Place:Cleethorpes, Lincolnshire, England

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NameCleethorpes
Alt namesCleethorpe-with-Thurnscoesource: Family History Library Catalog
TypeTown
Coordinates53.567°N 0.033°W
Located inLincolnshire, England
source: Getty Thesaurus of Geographic Names
source: Family History Library Catalog


the text in this section is copied from an article in Wikipedia

Cleethorpes is a town and unparished area in North East Lincolnshire, England, situated on the estuary of the Humber. It has a population of 31,853 and is a seaside resort.

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History

the text in this section is copied from an article in Wikipedia

The name "Cleethorpes" is thought to come from joining the words "clee", an old word for clay, and "thorpes", an Old English/Old Norse word for villages, and is of comparatively modern origin. Before becoming a unified town, Cleethorpes was made up of three small villages, or "thorpes": Itterby, Oole and Thrunscoe, which were part of a wider parish called Clee (not to be confused with Old Clee).

While there are neolithic and Bronze Age remains in the area, permanent occupation appears to date from the 6th century, when the Danes arrived, with substantial communities only appearing in the 9th century.

The manor of Itterby was purchased in 1616 by the trustees of Peter Blundell's charity for the benefit of scholars and fellows at Sidney Sussex College, Cambridge from Blundell's School, Tiverton. This is reflected in many of the street and park names in the area.

Fishing village

Cleethorpes developed as a fishing village. By the time of the 1801 census the population was 284. The 1820s saw the first developments of Cleethorpes as a health holiday resort, with sea-bathing and the taking of medicinal waters becoming fashionable. By 1831 the population had increased to 497.[1]

In 1842 the Cleethorpes Enclosure Bill was enacted. of land were divided between land owners and eight new roads developed. In 1848 Cleethorpes was described as
"...much resorted to as a bathing-place, for which it is highly eligible; the air is pure, the scenery good and besides a few lodging-houses and smaller inns, there is a large hotel, built some years since, on an eminence embracing extensive views of the sea, the Humber, and the Yorkshire coast. Many of the population are employed in the oyster-fisheries."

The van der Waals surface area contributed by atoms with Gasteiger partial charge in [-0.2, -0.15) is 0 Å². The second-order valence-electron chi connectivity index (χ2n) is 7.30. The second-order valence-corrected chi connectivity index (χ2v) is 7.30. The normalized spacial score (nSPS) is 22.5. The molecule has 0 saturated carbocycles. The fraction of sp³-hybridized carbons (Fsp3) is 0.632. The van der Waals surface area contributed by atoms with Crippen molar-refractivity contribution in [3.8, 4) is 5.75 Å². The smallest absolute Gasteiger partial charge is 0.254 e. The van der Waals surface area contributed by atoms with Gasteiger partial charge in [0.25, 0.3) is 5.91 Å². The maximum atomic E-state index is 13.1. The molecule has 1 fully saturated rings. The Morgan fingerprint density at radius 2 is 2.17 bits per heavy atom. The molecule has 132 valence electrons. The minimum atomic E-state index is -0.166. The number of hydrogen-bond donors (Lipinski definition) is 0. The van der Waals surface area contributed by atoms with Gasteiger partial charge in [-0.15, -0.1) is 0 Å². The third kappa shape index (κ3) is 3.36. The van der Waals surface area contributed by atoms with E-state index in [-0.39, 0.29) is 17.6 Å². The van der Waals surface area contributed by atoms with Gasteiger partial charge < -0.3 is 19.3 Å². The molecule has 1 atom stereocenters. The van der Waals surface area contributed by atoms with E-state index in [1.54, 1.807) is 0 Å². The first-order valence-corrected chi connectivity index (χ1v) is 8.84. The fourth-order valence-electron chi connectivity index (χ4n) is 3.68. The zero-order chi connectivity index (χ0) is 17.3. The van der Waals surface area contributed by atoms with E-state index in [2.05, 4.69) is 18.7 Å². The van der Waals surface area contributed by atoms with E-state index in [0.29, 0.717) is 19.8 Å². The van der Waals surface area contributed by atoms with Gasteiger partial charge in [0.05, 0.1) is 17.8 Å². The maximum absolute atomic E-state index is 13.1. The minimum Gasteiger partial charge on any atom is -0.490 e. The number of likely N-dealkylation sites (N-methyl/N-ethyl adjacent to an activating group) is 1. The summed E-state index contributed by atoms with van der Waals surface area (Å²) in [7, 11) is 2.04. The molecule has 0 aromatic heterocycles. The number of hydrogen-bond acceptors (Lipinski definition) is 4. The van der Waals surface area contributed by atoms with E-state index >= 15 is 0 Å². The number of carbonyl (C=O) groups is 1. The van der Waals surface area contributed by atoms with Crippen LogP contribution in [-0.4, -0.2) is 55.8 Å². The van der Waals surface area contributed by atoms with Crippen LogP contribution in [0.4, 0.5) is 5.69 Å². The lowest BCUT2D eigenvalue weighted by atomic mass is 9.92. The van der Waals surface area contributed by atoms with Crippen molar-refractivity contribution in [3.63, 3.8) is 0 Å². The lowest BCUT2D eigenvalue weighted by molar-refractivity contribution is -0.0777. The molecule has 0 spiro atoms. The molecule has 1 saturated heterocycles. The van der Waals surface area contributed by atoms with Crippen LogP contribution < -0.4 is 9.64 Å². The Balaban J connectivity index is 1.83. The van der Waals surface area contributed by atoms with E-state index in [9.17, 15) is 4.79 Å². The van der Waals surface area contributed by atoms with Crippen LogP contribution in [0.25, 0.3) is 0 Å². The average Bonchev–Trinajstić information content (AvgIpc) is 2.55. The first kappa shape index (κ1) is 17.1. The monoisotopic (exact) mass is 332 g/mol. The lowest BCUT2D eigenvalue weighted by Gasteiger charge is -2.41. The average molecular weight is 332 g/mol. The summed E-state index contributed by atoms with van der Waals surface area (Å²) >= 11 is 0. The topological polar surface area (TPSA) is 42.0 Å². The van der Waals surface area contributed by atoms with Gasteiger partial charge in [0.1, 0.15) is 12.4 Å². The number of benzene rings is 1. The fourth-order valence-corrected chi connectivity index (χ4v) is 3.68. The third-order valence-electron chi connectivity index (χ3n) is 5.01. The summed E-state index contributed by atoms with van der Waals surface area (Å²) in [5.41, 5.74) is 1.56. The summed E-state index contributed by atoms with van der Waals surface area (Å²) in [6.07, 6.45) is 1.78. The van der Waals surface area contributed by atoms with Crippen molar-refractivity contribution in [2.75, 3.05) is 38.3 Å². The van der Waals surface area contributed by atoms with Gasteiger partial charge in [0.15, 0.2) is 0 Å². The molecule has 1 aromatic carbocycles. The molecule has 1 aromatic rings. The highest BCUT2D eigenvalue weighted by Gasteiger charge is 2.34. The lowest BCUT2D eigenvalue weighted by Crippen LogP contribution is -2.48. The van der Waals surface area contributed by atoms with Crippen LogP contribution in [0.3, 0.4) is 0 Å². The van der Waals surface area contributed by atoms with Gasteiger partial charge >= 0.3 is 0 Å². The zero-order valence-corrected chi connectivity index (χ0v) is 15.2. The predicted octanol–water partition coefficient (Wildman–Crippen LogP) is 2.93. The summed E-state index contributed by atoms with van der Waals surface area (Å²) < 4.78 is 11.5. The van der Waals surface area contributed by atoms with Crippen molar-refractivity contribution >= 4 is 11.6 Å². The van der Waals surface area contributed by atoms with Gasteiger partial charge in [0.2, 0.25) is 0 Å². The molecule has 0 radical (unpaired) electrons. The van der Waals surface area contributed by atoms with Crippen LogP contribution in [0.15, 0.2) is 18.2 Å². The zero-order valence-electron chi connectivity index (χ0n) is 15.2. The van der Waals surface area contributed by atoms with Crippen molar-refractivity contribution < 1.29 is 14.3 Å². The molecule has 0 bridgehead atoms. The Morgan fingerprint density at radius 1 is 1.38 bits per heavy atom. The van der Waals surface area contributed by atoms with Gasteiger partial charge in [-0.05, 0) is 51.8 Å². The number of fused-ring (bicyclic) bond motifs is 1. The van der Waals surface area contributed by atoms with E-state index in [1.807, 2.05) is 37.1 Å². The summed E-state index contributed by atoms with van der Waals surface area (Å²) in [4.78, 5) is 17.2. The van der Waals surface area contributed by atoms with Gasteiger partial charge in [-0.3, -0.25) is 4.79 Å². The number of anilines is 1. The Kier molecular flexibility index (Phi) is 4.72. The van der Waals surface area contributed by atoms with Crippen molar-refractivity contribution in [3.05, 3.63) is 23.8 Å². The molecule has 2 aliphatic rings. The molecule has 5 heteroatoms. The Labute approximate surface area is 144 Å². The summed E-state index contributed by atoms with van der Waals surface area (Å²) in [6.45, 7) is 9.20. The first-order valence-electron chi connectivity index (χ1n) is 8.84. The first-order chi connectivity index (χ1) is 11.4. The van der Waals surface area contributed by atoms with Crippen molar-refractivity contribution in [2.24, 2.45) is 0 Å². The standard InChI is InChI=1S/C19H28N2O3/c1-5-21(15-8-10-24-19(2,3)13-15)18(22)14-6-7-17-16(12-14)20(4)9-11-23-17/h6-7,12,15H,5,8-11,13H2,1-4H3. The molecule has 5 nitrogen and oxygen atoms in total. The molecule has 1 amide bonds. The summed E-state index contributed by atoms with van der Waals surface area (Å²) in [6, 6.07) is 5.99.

The resort expanded following the linking of the town by railway with the industrial towns of Yorkshire. Cleethorpes Pier opened in 1873, and the promenade in 1885.[2] Cleethorpes with Thrunscoe was constituted a Local Board of Health District in 1873, and under the Local Government Act of 1894 it became an urban district.

Urban district

In 1916 the urban district was renamed Cleethorpes, and in 1922 and 1927 the town's boundaries were extended to include part of Humberston (as far as North Sea Lane) and the Beacon Hill area of Weelsby parish. In 1936 Cleethorpes was granted a charter of incorporation to become a municipal borough.[3]

UFO sighting

On 22 September 1956 at 3pm a UFO was spotted for over an hour off the Cleethorpes coast; it was seen by radar at RAF Manby too. It was a large spherical object with a glass appearance. The Lakenheath-Bentwaters incident had happened the month before.

Uniting Cleethorpes and Grimsby

Cleethorpes successfully resisted attempts by Grimsby to absorb it and in 1974 it became the Borough of Cleethorpes within the new county of Humberside. However when Humberside County Council was abolished in 1996, Cleethorpes Borough Council was joined with Grimsby Borough Council as the unitary authority of North East Lincolnshire. In 2009, North East Lincolnshire Council agreed to market the towns of Grimsby, Immingham and Cleethorpes, under the Greater Grimsby banner.

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